Despite the clearing activities and digging of the hole for the foundation for Olympia York’s project, the pre-construction archaeological work at the Santa Maria site was not totally destroyed when the project was put on hold. This circumstance provided archaeologists another opportunity to examine the site in 1994.
Archaeological Dig in 1994
The Archaeological and Historical Conservancy was given an opportunity to conduct a more thorough examination of a portion of the Santa Maria site. The focus of the 1994 examination was on the area near the edge of the bluff.
During this examination, the archaeologists discovered a set of 56 post holes in the bedrock underneath the former location of the Lewis home. However, the post holes were dated around the time of the Lewis occupation of the property.
The discovery of the post holes were four years prior to the discovery of post holes at Brickell Point that would attract a lot more attention. The Miami Circle would ultimately overshadow the findings at the Santa Maria lot.
Ugo Colombo Develops Santa Maria Condominiums
By December of 1993, Olympia York was ready to part with the property they purchased from the Ferre’s in 1980. At the same time, Ugo Colombo completed the 40-story Bristol Towers project and was looking to acquire the final piece of property for his next project. In 1993, Bristol Towers was the tallest condominium tower on Brickell Avenue.
Colombo’s CMC Group purchased the Santa Maria property reportedly for $11.4 million. The Santa Maria property would be combined with two other lots to provide for the Santa Maria Condominium project. When it was completed in 1997, the Santa Maria Condominium tower was 51-stories and would eclipse Bristol Towers in height.
The property just south of the Santa Maria lot was formerly the location of the Roome family mansion at 1725 Brickell Avenue. The Roome family owned the property from 1920 until the mid-1960s. The mansion was most likely razed in the mid-1970s.
The third lot was the property where Fort Brickell was located in 1898. The combination of the three lots would be the land footprint for today’s Santa Maria Condominiums.
At the time it was completed, the Santa Maria Tower was the third tallest building in Miami. As of July, 2016, the tower does not even crack the list of the top 20 tallest buildings in Miami. As building in the area continues, Santa Maria will fall further and further down the list.
Parts of Santa Maria Preserved
If one were to walk by 1643 Brickell Avenue today, you would see part of the exterior that was built in the early 1930s. There aren’t many structures that are still standing from when this part of Brickell Avenue was considered Millionaire’s Row. However, Santa Maria has preserved as much as can be expected given all the change in Brickell over the past 25 years.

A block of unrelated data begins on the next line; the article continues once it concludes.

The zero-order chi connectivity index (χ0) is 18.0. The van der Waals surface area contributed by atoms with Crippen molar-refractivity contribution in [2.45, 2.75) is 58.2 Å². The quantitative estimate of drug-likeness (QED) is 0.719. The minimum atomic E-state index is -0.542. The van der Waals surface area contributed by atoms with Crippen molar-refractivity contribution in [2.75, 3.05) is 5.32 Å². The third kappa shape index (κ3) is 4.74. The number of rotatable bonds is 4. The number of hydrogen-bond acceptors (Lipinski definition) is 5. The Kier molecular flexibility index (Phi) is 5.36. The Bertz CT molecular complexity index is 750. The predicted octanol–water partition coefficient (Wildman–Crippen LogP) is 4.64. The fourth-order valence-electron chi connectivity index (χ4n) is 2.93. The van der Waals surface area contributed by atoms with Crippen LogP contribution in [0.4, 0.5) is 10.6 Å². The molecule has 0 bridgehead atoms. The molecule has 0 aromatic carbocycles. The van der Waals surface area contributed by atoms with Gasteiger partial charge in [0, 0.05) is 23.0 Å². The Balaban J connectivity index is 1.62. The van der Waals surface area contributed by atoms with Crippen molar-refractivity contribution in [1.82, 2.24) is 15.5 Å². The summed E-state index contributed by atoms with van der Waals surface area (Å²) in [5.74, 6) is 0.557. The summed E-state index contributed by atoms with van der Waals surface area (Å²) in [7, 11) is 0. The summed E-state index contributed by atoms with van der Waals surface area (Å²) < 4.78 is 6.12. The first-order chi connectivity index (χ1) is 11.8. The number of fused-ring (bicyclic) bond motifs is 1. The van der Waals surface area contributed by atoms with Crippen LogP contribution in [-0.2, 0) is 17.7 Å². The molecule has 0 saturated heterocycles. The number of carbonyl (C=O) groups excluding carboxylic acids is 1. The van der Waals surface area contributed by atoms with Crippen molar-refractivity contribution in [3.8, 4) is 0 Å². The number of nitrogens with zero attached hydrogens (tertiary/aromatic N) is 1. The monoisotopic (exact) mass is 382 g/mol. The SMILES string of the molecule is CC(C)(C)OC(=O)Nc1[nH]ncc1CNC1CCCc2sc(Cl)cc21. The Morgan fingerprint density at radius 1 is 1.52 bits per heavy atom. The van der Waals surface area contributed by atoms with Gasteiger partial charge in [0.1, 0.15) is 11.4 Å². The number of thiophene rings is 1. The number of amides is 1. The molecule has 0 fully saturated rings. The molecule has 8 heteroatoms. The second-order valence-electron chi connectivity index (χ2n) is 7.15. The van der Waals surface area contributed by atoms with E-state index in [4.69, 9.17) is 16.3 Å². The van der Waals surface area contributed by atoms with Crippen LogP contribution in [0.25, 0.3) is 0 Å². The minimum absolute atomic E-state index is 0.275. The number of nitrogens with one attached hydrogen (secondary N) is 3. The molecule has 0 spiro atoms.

The clubhouse for the condominium complex is the former mansion. The former front entrance gate is now the exit for the complex and still proudly displays the name that it was given in 1952. The rock wall around the front of the former property is also original. If the only constant in life is change, then it is nice that Santa Maria provides a few reminders of Brickell’s opulent past.Click Here to Subscribe
- Interview: Michael Harned in Brickell Homeowners Association, Fall of 2012
- Article: “Richard Fitzpatrick’s South Florida 1822 – 1840”, Tequesta (1981), Hugo L. Black III
- Article: “Construction Total Now $5,279,310”, Miami Herald on September 27, 1931
- Article: “Charles J Davol Succumbs at 69”, Miami Herald on April 12, 1937
- Article: “Millionaires Widow Re-Weds in Five Days”, Pittsburgh Press, June 4, 1937
- Article: “Neighbors Howl About Dogs at Mayors Former Mansion”, Miami Herald on February 6, 1983
- Article: “Florida Canadians Flying North”, Miami Herald on February 7, 1983
- Article: “Italian Developer Plans Two More Projects”, December 17, 1993
- Article: “51-Story Condo May Spark New Brickell Boom”, May 31, 1994
- Book: “Digging Miami”, Robert S. Carr
- Book: “Miami – The Magic City”, Arva Moore Parks
- Cover Image: Back of Santa Maria Clubhouse in 2016.
- Figure 1: Aerial view of Millionaire’s Row. Courtesy of Arva Parks McCabe via Brickell Homeowners Association web site.
- Figure 2: US Survey of Miami in 1825. Courtesy of HistoryMiami.
- Figure 3: Portrait of Charles J Davol.
- Figure 4: Interior of Santa Maria. Courtesy of Brickell Homeowner’s Association.
- Figure 5: Santa Maria Condominium Tower. Courtesy of Brickell Condo Directory.
- Figure 6: Santa Maria Condo Clubhouse in 2016.